Hardness of approximation

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Information about Hardness of approximation

Published on July 13, 2008

Author: carlol

Source: slideshare.net

Description

Breve introduzione alla teoria dell'inaporssimabilità

Carlo Lombardi, June 2008 Theoretical Computer Science Hardness of Approximation A brief survey of Inapproximability theory for NP optimization problems

Carlo Lombardi, June 2008 Theoretical Computer Science Overview Optimization problem: Definition NP Optimization Approximability and Inapproximability Approximation-Preserving Reduction Gap Problems, Karp reduction, PCP Theorem Probabilistic Verification

Optimization problem:

Definition

NP Optimization

Approximability and Inapproximability

Approximation-Preserving Reduction

Gap Problems, Karp reduction, PCP Theorem

Probabilistic Verification

Carlo Lombardi, June 2008 Theoretical Computer Science Optimization problem “ find the best solution from all feasible solution” x = instance of input y = “ witness ” solution D(x) = set of all feasible solution F(x,y) = real-valued function wich assigns a “ score ” to y If both y belongs to D(X) F(x,y) are polynomial time computable then OPT(x) belongs to NPO class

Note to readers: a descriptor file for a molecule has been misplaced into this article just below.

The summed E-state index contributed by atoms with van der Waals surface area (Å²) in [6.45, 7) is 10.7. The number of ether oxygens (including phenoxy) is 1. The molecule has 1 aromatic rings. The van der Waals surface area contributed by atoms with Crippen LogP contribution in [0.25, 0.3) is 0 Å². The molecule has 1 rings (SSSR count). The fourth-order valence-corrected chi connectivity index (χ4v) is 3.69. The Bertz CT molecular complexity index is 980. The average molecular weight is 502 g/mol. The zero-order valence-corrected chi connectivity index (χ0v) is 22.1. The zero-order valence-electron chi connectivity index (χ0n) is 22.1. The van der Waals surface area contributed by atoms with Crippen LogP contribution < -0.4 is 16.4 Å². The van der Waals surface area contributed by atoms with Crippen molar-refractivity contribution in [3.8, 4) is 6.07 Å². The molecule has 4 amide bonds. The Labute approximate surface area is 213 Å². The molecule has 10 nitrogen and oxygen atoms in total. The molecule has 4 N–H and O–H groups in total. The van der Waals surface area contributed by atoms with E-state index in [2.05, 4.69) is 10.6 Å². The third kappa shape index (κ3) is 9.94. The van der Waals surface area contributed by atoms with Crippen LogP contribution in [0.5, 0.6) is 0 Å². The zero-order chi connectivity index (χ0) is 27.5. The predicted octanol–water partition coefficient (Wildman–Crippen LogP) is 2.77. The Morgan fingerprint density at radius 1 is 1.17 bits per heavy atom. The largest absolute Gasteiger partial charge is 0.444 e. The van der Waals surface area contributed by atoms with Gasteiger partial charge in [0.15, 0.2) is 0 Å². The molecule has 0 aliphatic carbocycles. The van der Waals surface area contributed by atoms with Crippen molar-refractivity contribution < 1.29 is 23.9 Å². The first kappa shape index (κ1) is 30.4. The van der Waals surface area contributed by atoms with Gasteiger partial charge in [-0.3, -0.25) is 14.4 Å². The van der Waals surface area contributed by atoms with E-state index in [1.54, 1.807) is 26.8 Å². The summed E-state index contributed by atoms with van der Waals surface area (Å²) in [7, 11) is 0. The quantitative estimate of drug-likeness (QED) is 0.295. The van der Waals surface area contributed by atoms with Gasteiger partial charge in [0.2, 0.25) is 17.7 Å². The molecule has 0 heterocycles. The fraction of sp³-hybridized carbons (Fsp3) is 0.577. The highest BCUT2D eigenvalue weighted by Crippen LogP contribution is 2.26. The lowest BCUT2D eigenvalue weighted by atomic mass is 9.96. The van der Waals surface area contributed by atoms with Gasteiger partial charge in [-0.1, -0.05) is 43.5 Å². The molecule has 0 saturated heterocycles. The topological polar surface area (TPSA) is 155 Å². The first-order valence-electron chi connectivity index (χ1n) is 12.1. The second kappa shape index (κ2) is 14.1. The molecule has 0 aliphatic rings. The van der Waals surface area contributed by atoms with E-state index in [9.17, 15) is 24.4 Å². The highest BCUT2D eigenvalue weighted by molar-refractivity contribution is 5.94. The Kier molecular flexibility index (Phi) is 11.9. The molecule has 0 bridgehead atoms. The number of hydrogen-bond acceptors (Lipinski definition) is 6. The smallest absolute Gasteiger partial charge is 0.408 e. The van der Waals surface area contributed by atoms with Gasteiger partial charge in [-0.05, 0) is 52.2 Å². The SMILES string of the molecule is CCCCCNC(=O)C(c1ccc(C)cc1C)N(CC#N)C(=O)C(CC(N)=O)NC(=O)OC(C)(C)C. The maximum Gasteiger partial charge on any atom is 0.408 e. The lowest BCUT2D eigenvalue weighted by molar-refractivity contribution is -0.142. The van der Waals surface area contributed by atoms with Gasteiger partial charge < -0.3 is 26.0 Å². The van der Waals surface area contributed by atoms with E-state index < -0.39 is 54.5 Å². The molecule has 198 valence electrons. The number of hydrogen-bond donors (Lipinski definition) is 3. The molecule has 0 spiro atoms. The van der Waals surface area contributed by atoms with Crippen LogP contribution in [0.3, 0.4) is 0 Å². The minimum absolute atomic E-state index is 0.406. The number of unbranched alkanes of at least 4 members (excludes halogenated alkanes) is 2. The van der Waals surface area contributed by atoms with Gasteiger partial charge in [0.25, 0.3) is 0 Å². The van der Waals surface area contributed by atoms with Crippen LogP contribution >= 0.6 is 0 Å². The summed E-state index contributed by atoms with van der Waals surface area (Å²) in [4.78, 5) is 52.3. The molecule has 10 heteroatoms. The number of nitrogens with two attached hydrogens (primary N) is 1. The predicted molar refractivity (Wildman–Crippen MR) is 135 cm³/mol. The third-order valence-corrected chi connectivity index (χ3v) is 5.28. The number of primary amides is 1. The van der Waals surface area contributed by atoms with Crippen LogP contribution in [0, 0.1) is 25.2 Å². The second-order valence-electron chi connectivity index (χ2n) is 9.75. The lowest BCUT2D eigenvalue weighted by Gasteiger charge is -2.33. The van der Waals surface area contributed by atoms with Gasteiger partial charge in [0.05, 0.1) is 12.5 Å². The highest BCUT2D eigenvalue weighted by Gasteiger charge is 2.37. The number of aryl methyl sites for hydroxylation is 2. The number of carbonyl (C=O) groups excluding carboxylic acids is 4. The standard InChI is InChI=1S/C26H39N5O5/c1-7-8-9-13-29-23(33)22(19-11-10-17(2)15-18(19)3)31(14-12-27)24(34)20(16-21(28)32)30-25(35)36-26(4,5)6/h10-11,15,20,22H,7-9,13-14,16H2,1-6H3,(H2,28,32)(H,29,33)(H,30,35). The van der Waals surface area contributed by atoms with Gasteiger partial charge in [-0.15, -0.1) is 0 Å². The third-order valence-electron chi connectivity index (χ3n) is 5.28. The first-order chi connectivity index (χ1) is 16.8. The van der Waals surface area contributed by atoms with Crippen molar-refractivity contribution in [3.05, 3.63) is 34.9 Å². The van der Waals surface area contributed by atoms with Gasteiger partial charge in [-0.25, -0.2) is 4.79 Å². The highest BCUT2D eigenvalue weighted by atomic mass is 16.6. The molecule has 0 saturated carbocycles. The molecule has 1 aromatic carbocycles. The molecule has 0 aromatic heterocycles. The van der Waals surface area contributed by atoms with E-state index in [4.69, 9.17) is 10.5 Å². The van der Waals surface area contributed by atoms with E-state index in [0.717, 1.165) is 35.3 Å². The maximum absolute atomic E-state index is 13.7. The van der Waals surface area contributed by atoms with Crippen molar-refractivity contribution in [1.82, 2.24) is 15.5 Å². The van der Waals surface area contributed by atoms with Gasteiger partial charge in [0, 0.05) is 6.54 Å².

x = instance of input

y = “ witness ” solution

D(x) = set of all feasible solution

F(x,y) = real-valued function wich assigns a “ score ” to y

Carlo Lombardi, June 2008 Theoretical Computer Science Approximation ratio Consider a map: This map is said to approximate OPT(x) within a factor r(x)>=1 if: The best such r(x) is said approximation ratio If A is p-time computable we say that OPT(x) is approximable within a factor of r(x) If there are no A p-time computable under some complexity theoretic hipothesis then r(x) is said inapproximability ratio OPT(x) <= r(x) F(x,A(x)) if OPT(x) is a MAX-P F(x,A(x)) <= r(x) OPT(x) if OPT(x) is a MIN-P